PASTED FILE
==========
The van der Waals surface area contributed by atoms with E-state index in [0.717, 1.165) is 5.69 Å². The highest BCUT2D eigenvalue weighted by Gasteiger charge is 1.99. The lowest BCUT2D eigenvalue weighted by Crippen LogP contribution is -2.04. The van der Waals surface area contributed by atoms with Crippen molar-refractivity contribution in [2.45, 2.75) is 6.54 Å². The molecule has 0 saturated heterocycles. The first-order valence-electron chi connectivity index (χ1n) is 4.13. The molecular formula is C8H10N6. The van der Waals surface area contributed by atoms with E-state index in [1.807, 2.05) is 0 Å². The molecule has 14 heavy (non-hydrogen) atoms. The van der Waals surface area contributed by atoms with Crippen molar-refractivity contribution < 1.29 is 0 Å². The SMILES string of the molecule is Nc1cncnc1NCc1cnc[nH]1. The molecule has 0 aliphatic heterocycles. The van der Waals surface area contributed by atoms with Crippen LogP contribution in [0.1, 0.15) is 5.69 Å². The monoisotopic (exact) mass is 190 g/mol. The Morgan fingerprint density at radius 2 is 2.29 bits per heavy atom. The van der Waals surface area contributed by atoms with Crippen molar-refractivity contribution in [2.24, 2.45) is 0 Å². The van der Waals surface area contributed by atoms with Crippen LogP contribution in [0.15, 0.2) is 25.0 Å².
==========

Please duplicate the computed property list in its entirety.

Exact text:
The van der Waals surface area contributed by atoms with E-state index in [0.717, 1.165) is 5.69 Å². The highest BCUT2D eigenvalue weighted by Gasteiger charge is 1.99. The lowest BCUT2D eigenvalue weighted by Crippen LogP contribution is -2.04. The van der Waals surface area contributed by atoms with Crippen molar-refractivity contribution in [2.45, 2.75) is 6.54 Å². The molecule has 0 saturated heterocycles. The first-order valence-electron chi connectivity index (χ1n) is 4.13. The molecular formula is C8H10N6. The van der Waals surface area contributed by atoms with E-state index in [1.807, 2.05) is 0 Å². The molecule has 14 heavy (non-hydrogen) atoms. The van der Waals surface area contributed by atoms with Crippen molar-refractivity contribution < 1.29 is 0 Å². The SMILES string of the molecule is Nc1cncnc1NCc1cnc[nH]1. The molecule has 0 aliphatic heterocycles. The van der Waals surface area contributed by atoms with Crippen LogP contribution in [0.1, 0.15) is 5.69 Å². The monoisotopic (exact) mass is 190 g/mol. The Morgan fingerprint density at radius 2 is 2.29 bits per heavy atom. The van der Waals surface area contributed by atoms with Crippen molar-refractivity contribution in [2.24, 2.45) is 0 Å². The van der Waals surface area contributed by atoms with Crippen LogP contribution in [0.15, 0.2) is 25.0 Å².